HOW TO READ THE COT REPORT
Learn How to use the Commitments of Traders (COT) Report
– second part –
Introduction: In this article, you will continue learning how to read the excel version of the COT Report
COT Data & COT Report
In the last published article, How To Read the COT Reports – Part I, I have explained some general info about the simplified excel version of Commitments of Traders (COT) Reports. Now, I have decided to go further and give more details about these reports.
If you didn’t read the first part, please go there now and read it before continuing here.
This article is divided into two parts:
- What is the meaning of the colors used in the COT Reports?
- The correlation between COT Reports & Candlestick Charts
1. Understanding the colors
In my opinion, it is a good idea to use colors and have a visual representation of the COT data. So, this is why I am using colored bars and colored columns in the reports. This way, you can easily spot potential changes in the market trends.
Now, let’s take the Swiss Franc (COT) report and use it as an example. Then, in the following lines, I will explain what is the meaning of all the colors used in the reports.
As a brief clarification, all the reports show the currency versus the U.S. Dollar, so it means that the COT report used in the example above refers to CHF/USD.
Looking at the Swiss Franc COT report, especially at the Net Positions column, we see how the trend changed over time. At the same time, we can also see the current market sentiment because it is easy to spot the changes in recent weeks.
Regarding the colors, it’s like watching a classic candlestick chart, green is for bullish, and red is for bearish.
Next, we will go thru each colored column, so you can better understand how the colors are used.
Let’s start with the first two columns, longs, and shorts…
Longs and Shorts
First, the “Longs” and “Shorts” columns are always colored green or red. To be more precise, the longs are represented in green, and the shorts are represented in red. The association is simple, as in a candlestick chart where green means bullish (long) and red means bearish (short).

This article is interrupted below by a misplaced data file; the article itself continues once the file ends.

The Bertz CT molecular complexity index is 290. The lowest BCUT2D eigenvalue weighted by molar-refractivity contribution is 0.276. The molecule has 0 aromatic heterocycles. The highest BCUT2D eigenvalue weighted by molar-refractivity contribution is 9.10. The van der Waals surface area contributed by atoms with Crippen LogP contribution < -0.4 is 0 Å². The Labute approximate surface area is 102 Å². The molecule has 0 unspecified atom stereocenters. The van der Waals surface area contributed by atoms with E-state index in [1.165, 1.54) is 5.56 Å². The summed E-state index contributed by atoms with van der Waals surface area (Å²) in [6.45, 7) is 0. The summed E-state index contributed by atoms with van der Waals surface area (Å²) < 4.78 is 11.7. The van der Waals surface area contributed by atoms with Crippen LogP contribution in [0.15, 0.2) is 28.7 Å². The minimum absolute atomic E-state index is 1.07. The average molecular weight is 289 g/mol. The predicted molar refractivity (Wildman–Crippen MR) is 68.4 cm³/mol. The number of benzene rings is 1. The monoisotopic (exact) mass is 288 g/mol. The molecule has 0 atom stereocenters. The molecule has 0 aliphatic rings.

Second, when checking the “LONGS” and “SHORTS” columns, the numbers of longs and shorts are illustrated with a bar. Bar length represents the number of opened positions for longs and shorts.
In conclusion, the more “longs” opened, the longer the green-colored bar is. Or, the more “shorts” opened, the longer the red-colored bar is.
Personally, I like using the bars for a comparison between the current number of longs/shorts vs past reports longs/shorts. I am not comparing the number of longs with the number of shorts. We have a “Net Position” column for this.
When many longs are opened, we are using the green color. Why? Because the more longs are open, the more bullish the market is. Of course, we also want to see more shorts closed to confirm the bullish move.
When many longs are closed, we are using the red color. Why? Because the more longs are closed, the more chances to see a bearish move in the market. Of course, column “Change Shorts” should be colored red too, so it can confirm a bearish move.
When many shorts are opened, we are using the red color. Why? Because the more shorts are open, the more bearish the market is. Again, you should check the “Change Longs” also, to confirm the bearish move.
When many shorts are closed, we are using the green color. Why? Because the more shorts are closed, the more bullish the market is. And as I said before, we need a confirmation from column “Change Longs” to have a bullish perspective. It has to be green too, for a bullish move perspective.
In conclusion, when both columns “Change Longs” and “Change Shorts” have the same color, it means that the bullish or bearish sentiment in the market is a strong one. It shows the imbalance between longs and shorts and a possible strong movement in the direction shown by the color (green for bullish or red for bearish).
This column represents the difference between the longs and the shorts. We are using green and red colors for the situation when the ratio between longs and shorts has changed.
Keep in mind that we are referring to currency’s evolution from the past, we are not referring to value “0” (zero).
So, red does not necessarily mean that “Net Positions” have a negative value or green does not mean that it has a positive value.
It means that it is bearish or bullish compared to the trend of that market. So, the colors are related to the market trend, not to zero.
Even if “Net Positions” shows +20k longs it will be red if the “Net Positions” value is coming from +50k longs. That’s because it is a significant drop from +50k to +20k.
It is an easy concept, I’m sure you understand it. Use the reports at your own risk! I am not responsible for any loss. Please read the Risk Warning and Disclaimer.
Happy trading! 🙂
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